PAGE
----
The postwar presidents created a system of security alliances, multilateral institutions, and relatively open economic policies. Today, this “liberal international order” — the basic foundation of US foreign policy for 70 years — is being called into question by the rise of new powers such as China and a new wave of populism within democracies.

Trump successfully tapped this mood in 2016, when he became the first presidential nominee of a major political party to call into question the post-1945 US-led international order; and disdain for its alliances and institutions has defined his presidency. Nonetheless, a recent poll by the Chicago Council on Global Affairs shows that more than two-thirds of Americans want an outward-oriented foreign policy. The US popular mood is to avoid military interventions, but not to withdraw from alliances or multilateral cooperation. The American public is not about to return to the isolationism of the 1930s.

The real question Americans face is whether the US can successfully address both aspects of its exceptionalism: Democracy promotion without bayonets and support for international institutions. Can it learn how to promote democratic values and human rights without military intervention and crusades, and at the same time help organize the rules and institutions needed for a new world of transnational threats such as climate change, pandemics, cyberattacks, terrorism, and economic instability?

Right now, the US is failing on both fronts. Rather than taking a lead on enhancing international cooperation in the fight against coronavirus disease (COVID-19), the Trump administration is blaming China for the pandemic and threatening to withdraw from the World Health Organization.

China has much to answer for, but turning it into a political football in this year’s US presidential election campaign is domestic politics, not foreign policy. We are not finished with the pandemic, and COVID-19 will not be the last one.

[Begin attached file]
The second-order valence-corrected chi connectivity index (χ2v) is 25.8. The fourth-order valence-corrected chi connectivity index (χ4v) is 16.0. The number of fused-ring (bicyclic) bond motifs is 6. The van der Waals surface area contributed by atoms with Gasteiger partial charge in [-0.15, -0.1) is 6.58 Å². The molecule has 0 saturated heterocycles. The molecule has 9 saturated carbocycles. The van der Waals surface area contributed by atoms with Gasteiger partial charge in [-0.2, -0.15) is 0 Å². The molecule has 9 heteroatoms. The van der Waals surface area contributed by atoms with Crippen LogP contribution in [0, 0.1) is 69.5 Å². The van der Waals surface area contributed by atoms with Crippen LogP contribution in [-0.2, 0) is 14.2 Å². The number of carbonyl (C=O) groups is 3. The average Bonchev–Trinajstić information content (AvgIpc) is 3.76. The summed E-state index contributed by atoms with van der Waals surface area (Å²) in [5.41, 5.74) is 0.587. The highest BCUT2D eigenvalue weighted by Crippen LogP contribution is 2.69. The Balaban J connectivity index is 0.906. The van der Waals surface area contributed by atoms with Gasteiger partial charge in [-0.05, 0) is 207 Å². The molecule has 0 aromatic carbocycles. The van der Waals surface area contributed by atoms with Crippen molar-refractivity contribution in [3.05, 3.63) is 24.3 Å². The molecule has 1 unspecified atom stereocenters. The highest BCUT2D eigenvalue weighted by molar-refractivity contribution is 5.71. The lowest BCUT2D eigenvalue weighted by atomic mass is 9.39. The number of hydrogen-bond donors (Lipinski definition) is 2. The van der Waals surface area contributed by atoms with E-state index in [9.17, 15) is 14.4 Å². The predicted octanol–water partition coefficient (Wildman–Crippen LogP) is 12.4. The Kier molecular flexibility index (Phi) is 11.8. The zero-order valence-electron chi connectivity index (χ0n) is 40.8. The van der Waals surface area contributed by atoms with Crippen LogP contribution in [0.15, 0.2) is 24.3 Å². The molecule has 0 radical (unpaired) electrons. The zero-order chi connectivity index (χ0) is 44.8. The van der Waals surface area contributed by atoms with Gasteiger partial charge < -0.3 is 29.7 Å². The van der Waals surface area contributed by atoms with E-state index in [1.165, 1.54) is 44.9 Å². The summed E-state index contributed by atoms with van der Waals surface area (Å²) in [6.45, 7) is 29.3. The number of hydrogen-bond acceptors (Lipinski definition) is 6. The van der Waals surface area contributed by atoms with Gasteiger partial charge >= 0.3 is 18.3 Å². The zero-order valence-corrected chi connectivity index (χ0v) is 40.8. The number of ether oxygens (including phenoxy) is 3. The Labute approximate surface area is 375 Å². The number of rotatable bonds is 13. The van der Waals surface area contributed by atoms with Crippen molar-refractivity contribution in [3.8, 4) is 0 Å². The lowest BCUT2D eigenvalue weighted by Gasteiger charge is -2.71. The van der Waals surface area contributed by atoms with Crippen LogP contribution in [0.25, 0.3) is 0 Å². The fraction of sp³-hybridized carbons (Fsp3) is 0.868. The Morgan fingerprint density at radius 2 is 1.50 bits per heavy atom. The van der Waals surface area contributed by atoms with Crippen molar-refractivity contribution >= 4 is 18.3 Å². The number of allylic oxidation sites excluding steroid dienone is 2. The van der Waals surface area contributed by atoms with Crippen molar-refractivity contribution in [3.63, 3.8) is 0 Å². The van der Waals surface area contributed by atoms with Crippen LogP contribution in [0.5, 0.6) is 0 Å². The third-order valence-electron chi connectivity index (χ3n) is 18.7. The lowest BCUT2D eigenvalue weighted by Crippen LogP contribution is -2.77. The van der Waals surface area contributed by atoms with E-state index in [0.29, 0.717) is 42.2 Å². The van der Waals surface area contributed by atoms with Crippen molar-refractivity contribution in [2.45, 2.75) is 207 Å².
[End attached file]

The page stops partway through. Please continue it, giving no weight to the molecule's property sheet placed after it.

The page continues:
In addition, China and the US produce 40 percent of the greenhouse gases that threaten humanity’s future. Yet neither country can solve these new national security threats alone. As the world’s two largest economies, the US and China are condemned to a relationship that must combine competition and cooperation. For the US, exceptionalism now includes working with the Chinese to help produce global public goods, while also defending values such as human rights.

Those are the moral questions Americans should debate ahead of this year’s presidential election. 

  • Joseph S. Nye, Jr. is a professor at Harvard University and author, most recently, of “Do Morals Matter? Presidents and Foreign Policy from FDR to Trump.”

Copyright: Project Syndicate, 2020

Disclaimer: Views expressed by writers in this section are their own and do not necessarily reflect Arab News' point-of-view

INTERVIEW: Saudi envoy to UN Abdallah Al-Mouallimi says US protests show strength of American society

Abdallah Al-Mouallimi, Saudi Arabia’s permanent representative to the UN in New York. (Getty Images)
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Updated 05 July 2020

INTERVIEW: Saudi envoy to UN Abdallah Al-Mouallimi says US protests show strength of American society

  • Says Riyadh-backed Yemen donor conference a success for the UN and for Saudi diplomacy

NEW YORK: The anti-racism protests on the streets of New York outside could be heard as the indignant crowds called for nothing less than the end of systemic racism in their country.